April 29, 2006


Chartering a course: Lifting cap on schools paves the way for proper learning (Stanley Crouch, April 27, 2006, NY Daily News)

We should all know by now that the public school system needs to be overhauled, and the changes will not come about as quickly as necessary. There will be battles with the unions, which hold failed practices in place while providing cover for the many incompetents whose terrible or substandard work disgraces what is one of our noblest professions.

Yet the public school student gets ever closer to high school graduation while these various, intricate battles are fought. That is why change at a swift but responsible speed is always of optimum importance. Given that fact, it is more than irresponsible for New York State to keep in place its cap on charter schools.

Mayor Bloomberg and Schools Chancellor Joel Klein are serious about bringing New York's public schools out of the darkness. That is why they want the cap removed. It is but one way to address a crisis in which many kids suffer from poor preparation or the intellectual suicide symbolized by dropping out. [...]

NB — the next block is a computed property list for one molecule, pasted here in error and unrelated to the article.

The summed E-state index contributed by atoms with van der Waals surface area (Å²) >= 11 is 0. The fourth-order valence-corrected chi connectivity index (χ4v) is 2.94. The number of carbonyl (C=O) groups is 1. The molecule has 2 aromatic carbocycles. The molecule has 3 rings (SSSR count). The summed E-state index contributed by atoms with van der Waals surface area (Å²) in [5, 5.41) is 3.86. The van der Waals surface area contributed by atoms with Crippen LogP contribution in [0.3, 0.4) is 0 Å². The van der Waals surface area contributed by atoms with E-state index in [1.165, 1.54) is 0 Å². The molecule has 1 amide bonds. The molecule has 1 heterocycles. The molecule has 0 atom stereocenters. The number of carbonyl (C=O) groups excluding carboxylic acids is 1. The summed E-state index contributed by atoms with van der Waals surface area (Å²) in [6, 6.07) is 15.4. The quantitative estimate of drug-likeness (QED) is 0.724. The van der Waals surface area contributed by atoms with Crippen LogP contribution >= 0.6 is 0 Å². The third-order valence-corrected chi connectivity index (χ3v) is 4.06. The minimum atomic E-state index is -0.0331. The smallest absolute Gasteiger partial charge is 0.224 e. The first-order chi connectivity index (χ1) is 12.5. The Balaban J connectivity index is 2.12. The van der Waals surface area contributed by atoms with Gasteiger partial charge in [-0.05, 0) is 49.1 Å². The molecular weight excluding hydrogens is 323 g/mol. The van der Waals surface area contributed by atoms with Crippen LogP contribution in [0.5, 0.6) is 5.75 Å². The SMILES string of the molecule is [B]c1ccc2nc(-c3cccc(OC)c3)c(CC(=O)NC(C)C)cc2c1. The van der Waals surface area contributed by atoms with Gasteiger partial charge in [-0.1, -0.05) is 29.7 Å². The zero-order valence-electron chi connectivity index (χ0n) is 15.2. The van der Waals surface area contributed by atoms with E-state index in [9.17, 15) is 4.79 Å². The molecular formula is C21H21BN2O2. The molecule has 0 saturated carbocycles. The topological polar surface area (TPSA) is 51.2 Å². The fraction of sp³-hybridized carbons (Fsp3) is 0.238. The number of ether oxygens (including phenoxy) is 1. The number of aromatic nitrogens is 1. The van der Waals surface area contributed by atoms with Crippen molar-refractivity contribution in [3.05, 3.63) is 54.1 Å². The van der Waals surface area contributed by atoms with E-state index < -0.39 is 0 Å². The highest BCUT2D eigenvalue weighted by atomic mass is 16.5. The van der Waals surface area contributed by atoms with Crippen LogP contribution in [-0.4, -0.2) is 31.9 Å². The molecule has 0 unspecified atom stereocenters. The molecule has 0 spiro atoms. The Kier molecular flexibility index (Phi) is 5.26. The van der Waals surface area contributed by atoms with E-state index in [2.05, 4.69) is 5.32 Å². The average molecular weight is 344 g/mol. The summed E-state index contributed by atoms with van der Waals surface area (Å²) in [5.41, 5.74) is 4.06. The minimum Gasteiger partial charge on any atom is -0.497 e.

The public should support Bloomberg and Klein in fighting to lift the cap on charter schools. While the battle with the teachers union continues, we should seek out as many alternatives that go beyond talk as possible.

Even though suburban whites are unethusiastic about them, the GOP should push universal education vouchers, not just because they're a worthwhile reform but because they divide two core Democrat constituencies.

Posted by Orrin Judd at April 29, 2006 8:46 AM